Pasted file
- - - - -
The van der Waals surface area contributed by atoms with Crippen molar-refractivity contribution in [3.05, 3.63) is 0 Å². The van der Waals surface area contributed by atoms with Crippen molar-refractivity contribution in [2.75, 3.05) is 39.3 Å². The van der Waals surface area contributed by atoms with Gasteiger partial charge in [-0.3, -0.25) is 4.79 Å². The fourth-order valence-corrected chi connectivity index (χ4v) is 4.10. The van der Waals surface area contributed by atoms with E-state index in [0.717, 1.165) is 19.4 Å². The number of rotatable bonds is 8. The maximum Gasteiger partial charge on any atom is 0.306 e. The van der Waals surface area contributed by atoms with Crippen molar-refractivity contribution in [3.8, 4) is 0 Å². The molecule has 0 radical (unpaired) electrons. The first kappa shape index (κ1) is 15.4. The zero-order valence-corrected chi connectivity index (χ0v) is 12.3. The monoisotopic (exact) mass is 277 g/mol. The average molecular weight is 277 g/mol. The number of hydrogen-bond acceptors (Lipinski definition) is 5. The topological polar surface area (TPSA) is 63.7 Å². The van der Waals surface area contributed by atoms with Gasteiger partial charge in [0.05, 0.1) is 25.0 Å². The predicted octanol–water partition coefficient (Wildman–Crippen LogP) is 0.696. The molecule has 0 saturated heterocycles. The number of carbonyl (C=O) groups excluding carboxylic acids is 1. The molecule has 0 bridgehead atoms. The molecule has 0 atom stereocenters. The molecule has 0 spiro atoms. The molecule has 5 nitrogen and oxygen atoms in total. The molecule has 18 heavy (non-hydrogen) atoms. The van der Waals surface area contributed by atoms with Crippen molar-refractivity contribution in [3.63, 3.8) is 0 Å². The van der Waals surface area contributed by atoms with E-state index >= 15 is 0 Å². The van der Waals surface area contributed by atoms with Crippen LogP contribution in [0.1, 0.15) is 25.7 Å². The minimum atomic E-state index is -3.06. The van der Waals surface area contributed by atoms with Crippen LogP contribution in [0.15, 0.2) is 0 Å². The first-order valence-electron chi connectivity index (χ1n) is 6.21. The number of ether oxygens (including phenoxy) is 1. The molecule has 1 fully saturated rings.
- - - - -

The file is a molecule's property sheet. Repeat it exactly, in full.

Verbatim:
The van der Waals surface area contributed by atoms with Crippen molar-refractivity contribution in [3.05, 3.63) is 0 Å². The van der Waals surface area contributed by atoms with Crippen molar-refractivity contribution in [2.75, 3.05) is 39.3 Å². The van der Waals surface area contributed by atoms with Gasteiger partial charge in [-0.3, -0.25) is 4.79 Å². The fourth-order valence-corrected chi connectivity index (χ4v) is 4.10. The van der Waals surface area contributed by atoms with E-state index in [0.717, 1.165) is 19.4 Å². The number of rotatable bonds is 8. The maximum Gasteiger partial charge on any atom is 0.306 e. The van der Waals surface area contributed by atoms with Crippen molar-refractivity contribution in [3.8, 4) is 0 Å². The molecule has 0 radical (unpaired) electrons. The first kappa shape index (κ1) is 15.4. The zero-order valence-corrected chi connectivity index (χ0v) is 12.3. The monoisotopic (exact) mass is 277 g/mol. The average molecular weight is 277 g/mol. The number of hydrogen-bond acceptors (Lipinski definition) is 5. The topological polar surface area (TPSA) is 63.7 Å². The van der Waals surface area contributed by atoms with Gasteiger partial charge in [0.05, 0.1) is 25.0 Å². The predicted octanol–water partition coefficient (Wildman–Crippen LogP) is 0.696. The molecule has 0 saturated heterocycles. The number of carbonyl (C=O) groups excluding carboxylic acids is 1. The molecule has 0 bridgehead atoms. The molecule has 0 atom stereocenters. The molecule has 0 spiro atoms. The molecule has 5 nitrogen and oxygen atoms in total. The molecule has 18 heavy (non-hydrogen) atoms. The van der Waals surface area contributed by atoms with Crippen molar-refractivity contribution in [3.63, 3.8) is 0 Å². The van der Waals surface area contributed by atoms with E-state index >= 15 is 0 Å². The van der Waals surface area contributed by atoms with Crippen LogP contribution in [0.1, 0.15) is 25.7 Å². The minimum atomic E-state index is -3.06. The van der Waals surface area contributed by atoms with Crippen LogP contribution in [0.15, 0.2) is 0 Å². The first-order valence-electron chi connectivity index (χ1n) is 6.21. The number of ether oxygens (including phenoxy) is 1. The molecule has 1 fully saturated rings.